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<p>Mahealani Maikui, Deanna Kackley, Robin Mullin, Kei-Lin Cerf and members of the Huinawai Youth and Mentor Enrichment Camp enjoyed a ‘reunion’ gathering in Waipio Valley last weekend. A project of North Hawaii Drug-Free Coalition, Five Mountains Hawaii and others, Huinawai offered strong leadership training, team-building, communication and prevention education in a natural setting and the context of Hawaiian culture. (PHOTO BY DONNA KIMURA COURTESY OF NHDFC FOR NHN)</p>

Mahealani Maikui, Deanna Kackley, Robin Mullin, Kei-Lin Cerf and members of the Huinawai Youth and Mentor Enrichment Camp enjoyed a ‘reunion’ gathering in Waipio Valley last weekend. A project of North Hawaii Drug-Free Coalition, Five Mountains Hawaii and others, Huinawai offered strong leadership training, team-building, communication and prevention education in a natural setting and the context of Hawaiian culture. (PHOTO BY DONNA KIMURA COURTESY OF NHDFC FOR NHN)

In 2001, crystal methamphetamine, or “ICE,” was creating a crisis across Hawaii Island, with dramatic increases in crime, violence and medical emergencies. That year, an International ICE Conference held at the Waikoloa Beach Marriott brought people together to address the issue, and to challenge Hawaii Islanders to take control of their own communities.

To find ways to reduce use of ICE or youth experimentation with this toxic drug, each community was asked to create its own CRI Team — a Community Response to ICE. Four CRI groups merged to form North Hawaii Drug-Free Coalition in 2003, representing North Kohala, Waimea, Waikoloa and Honokaa.

With Five Mountains Hawaii as a fiscal sponsor, NHDFC received federal funding from the Office of Juvenile Justice and Delinquency Prevention, and a 10-year grant allocation from Substance Abuse and Mental Health Services Administration. FMH provided matching funding and the four communities provided in-kind/volunteer hours to support numerous programs island-wide, with a strong focus on youth prevention strategies.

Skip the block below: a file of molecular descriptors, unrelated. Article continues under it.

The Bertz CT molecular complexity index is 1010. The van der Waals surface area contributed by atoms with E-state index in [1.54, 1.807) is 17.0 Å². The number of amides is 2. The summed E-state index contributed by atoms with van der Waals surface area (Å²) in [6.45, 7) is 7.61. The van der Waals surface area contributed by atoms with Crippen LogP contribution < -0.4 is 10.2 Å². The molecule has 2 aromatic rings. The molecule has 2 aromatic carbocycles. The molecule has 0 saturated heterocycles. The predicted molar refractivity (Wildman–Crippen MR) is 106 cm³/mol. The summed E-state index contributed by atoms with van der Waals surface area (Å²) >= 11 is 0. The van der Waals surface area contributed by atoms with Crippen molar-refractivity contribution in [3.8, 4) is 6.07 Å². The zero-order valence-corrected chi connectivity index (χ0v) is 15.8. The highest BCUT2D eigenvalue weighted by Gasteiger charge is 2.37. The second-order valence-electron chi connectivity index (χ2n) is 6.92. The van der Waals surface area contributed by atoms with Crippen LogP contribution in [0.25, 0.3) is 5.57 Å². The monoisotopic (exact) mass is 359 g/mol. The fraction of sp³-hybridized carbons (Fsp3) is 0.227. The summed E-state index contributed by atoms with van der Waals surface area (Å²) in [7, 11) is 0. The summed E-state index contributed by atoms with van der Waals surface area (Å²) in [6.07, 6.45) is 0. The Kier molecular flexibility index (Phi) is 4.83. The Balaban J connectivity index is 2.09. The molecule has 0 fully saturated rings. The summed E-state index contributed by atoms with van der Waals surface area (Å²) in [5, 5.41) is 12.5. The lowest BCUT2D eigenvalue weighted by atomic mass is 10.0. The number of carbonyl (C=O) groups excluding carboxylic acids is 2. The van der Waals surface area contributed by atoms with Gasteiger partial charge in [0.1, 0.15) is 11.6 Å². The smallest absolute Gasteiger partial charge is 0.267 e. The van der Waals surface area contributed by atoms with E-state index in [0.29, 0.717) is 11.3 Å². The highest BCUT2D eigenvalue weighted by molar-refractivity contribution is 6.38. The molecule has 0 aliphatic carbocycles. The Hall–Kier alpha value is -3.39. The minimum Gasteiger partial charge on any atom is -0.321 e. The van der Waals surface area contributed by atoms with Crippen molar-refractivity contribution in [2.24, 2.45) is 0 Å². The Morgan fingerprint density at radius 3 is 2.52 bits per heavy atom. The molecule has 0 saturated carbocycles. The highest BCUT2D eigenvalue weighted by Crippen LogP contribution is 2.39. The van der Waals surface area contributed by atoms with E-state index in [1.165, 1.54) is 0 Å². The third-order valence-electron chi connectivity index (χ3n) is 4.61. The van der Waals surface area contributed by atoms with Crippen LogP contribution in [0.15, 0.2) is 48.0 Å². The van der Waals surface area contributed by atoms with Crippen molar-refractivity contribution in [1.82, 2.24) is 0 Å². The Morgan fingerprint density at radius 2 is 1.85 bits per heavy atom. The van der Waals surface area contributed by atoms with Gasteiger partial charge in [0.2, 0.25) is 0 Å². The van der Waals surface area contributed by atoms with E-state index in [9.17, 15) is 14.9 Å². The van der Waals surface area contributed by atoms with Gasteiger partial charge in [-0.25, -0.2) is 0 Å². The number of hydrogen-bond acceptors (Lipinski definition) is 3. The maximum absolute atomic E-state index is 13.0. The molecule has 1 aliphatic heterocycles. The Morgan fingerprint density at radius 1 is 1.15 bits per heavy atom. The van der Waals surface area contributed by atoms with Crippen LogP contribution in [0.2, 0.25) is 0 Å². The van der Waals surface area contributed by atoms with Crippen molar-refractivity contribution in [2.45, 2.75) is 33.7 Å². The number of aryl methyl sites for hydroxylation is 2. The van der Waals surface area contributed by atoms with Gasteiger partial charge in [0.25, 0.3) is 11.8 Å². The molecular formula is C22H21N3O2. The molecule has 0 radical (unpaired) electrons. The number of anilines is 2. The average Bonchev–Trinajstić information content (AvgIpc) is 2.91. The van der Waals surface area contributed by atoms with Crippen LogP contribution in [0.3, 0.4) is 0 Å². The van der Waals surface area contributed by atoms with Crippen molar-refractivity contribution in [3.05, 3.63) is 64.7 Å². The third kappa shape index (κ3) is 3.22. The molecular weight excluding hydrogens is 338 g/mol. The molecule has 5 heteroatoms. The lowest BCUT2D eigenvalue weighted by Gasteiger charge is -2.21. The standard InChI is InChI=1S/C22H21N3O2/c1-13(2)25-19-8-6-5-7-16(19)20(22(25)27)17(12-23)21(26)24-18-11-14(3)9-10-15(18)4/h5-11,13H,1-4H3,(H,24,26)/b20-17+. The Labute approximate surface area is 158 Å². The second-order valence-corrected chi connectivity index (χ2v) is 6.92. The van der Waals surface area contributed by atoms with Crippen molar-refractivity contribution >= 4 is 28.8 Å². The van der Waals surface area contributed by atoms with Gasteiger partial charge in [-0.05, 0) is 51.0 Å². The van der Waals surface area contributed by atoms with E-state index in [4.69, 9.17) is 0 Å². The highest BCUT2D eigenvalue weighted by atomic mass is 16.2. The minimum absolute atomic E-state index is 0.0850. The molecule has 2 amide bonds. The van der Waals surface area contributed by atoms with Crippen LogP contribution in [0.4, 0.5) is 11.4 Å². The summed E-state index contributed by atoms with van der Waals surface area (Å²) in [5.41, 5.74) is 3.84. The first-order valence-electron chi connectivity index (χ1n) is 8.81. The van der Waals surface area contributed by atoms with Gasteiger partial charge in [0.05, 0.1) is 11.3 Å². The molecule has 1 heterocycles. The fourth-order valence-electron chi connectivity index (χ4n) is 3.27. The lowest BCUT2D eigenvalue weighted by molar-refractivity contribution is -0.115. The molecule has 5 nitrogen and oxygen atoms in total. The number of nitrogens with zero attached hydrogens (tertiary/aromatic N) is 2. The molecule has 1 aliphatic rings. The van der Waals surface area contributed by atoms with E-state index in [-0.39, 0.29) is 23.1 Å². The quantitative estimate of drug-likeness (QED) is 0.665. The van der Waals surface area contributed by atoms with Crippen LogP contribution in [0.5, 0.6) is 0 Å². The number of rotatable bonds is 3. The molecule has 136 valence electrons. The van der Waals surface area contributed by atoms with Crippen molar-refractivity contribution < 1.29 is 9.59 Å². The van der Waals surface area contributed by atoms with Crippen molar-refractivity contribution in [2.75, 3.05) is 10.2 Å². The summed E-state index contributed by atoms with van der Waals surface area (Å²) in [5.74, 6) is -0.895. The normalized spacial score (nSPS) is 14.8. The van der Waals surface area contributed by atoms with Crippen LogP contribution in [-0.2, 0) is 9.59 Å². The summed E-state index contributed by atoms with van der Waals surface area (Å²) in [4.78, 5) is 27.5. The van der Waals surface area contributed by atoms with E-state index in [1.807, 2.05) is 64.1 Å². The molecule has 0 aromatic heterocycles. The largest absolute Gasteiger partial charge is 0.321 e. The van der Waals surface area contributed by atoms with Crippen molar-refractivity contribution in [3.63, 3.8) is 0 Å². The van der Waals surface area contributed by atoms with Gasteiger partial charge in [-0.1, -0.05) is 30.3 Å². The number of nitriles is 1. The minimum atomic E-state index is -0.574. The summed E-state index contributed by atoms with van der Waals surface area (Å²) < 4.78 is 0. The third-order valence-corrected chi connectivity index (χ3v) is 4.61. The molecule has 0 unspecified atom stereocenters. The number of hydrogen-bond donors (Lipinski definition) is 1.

In the past ten years, NHDFC has sponsored alternative activities for youth, consistent messaging in community newspapers and on radio for the last five years, and provided youth and adult scholarship opportunities for mainland national Community Anti-Drug Coalitions Association training. It also supported a bi-annual Youth Risk Behavior Survey to track four core measures of prevention progress.

The coalition structure was essential to produce the popular, youth-driven “Models Not Bottles” campaign, a project of the County of Hawaii Strategic Prevention Framework – State Incentive Grant. It also supported the documentary film by Holly Algood of North Kohala, “Perils and Pearls in Paradise - Hawaii Island Alcohol Stories & Facts.” The film featured interviews with local residents about their experience with alcohol and its dangerous consequences.

“My participation with NHDFC has deeply touched my life and those whom I love,” said Algood. “I’ve learned the tremendous cost to our island from excessive drinking and use of drugs in lives, municipal costs, health and healthcare costs. We have one of the highest drunk driving death rates in the country, costing needless loss of lives.”

“NHDFC has brought some of the newest research to the public through news stories, social media, public trainings, skill building offerings and healthy activities for youth,” said Algood. “It has changed my life and my choices and those of many others.”

“Quality-wise, everything we are sharing is wonderful,” said Farrah Marie Gomes of Gomes Consulting, who worked with NHDFC to compile data for the YRBS and track the coalition’s measurable prevention results. “But it doesn’t mean a lot without quantitative measures—percentages of change, raw numbers to indicate people changing attitudes, changing perceptions and changing behaviors.”